MUMBAI (TIP): Call it the Amtek Auto effect. After investors in debt schemes suffered losses last year, mutual funds are under close watch over credit-rating downgrades as with that of Jindal Steel & Power (JSPL).
The Securities & Exchange Board of India (Sebi) is examining whether funds may be dressing up portfolios to shield low-rated debt securities, a senior official said. It’s looking to see if mutual funds transferred instruments, such as those of JSPL, from one scheme to another.
Such inter-scheme transfers take place when there is a shortterm requirement for liquidity or when an instrument is illiquid.
Bond markets are relatively illiquid, especially for instruments with low ratings, prompting fund houses to resort to the arrangement. The regulator has previously not been too pleased with mutual funds that have shifted securities at valuations not considered fair.
With various industries under stress, the capital market regulator has stepped up vigil on the health of debt schemes.
“We have sought information about inter-scheme transfers, whether purchases were made from the secondary market, etc,” said the Sebi official, who didn’t want to be named. “If there is anything alarming, we will take a close look at it.” He clarified that there was nothing that could yet be described as alarming about the JSPL downgrade.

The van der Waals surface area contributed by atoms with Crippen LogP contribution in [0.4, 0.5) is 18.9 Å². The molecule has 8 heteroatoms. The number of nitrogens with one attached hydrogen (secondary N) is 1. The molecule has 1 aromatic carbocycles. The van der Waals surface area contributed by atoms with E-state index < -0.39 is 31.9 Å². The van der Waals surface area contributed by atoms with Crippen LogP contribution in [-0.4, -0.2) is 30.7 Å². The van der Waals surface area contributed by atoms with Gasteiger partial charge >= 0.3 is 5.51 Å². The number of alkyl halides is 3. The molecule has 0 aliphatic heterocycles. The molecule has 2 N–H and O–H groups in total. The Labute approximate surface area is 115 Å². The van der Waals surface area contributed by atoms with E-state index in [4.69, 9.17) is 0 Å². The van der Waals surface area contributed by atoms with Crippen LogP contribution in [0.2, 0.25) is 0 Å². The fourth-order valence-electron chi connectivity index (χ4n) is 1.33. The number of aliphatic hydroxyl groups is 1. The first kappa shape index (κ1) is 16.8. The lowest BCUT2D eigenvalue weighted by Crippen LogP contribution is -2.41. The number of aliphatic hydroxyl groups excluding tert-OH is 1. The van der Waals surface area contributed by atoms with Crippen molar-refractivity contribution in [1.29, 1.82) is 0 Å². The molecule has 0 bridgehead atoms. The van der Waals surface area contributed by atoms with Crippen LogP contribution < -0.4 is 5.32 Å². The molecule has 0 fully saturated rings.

Mutual fund executives said Sebi officials have of late been asking fund houses specifically about their exposure to JSPL’s debt securities. The enquiries have been made over phone rather than by email, they said.
Net asset values (NAVs) of some Franklin Templeton and ICICI Prudential Asset Management debt schemes that held JSPL securities fell 1-3% in a day earlier this week, triggering the credit rating downgrade by Crisil.
In 2015, investors in two debt schemes of JPMorgan Asset Management had borne the brunt of downgrades of troubled auto component maker Amtek Auto’s debt instruments.
This followed a delay in repayment of debt to JPMorgan, which imposed restrictions on withdrawals by investors. After a wait, unit-holders got back only 85% of the value of the segregated schemes that held the Amtek bonds.
This episode prompted Sebi to tighten rules on the exposure of mutual funds to debt, including limits on bond scheme investments in industrial groups. The new rules were aimed at getting mutual funds to diversify portfolios and lower potential risks.
The regulator has also been keeping tabs on mutual funds’ debt portfolios in the past few months, said the Sebi official cited above. “We have been seeking details from fund houses about their exposure to downgraded papers,” the official said.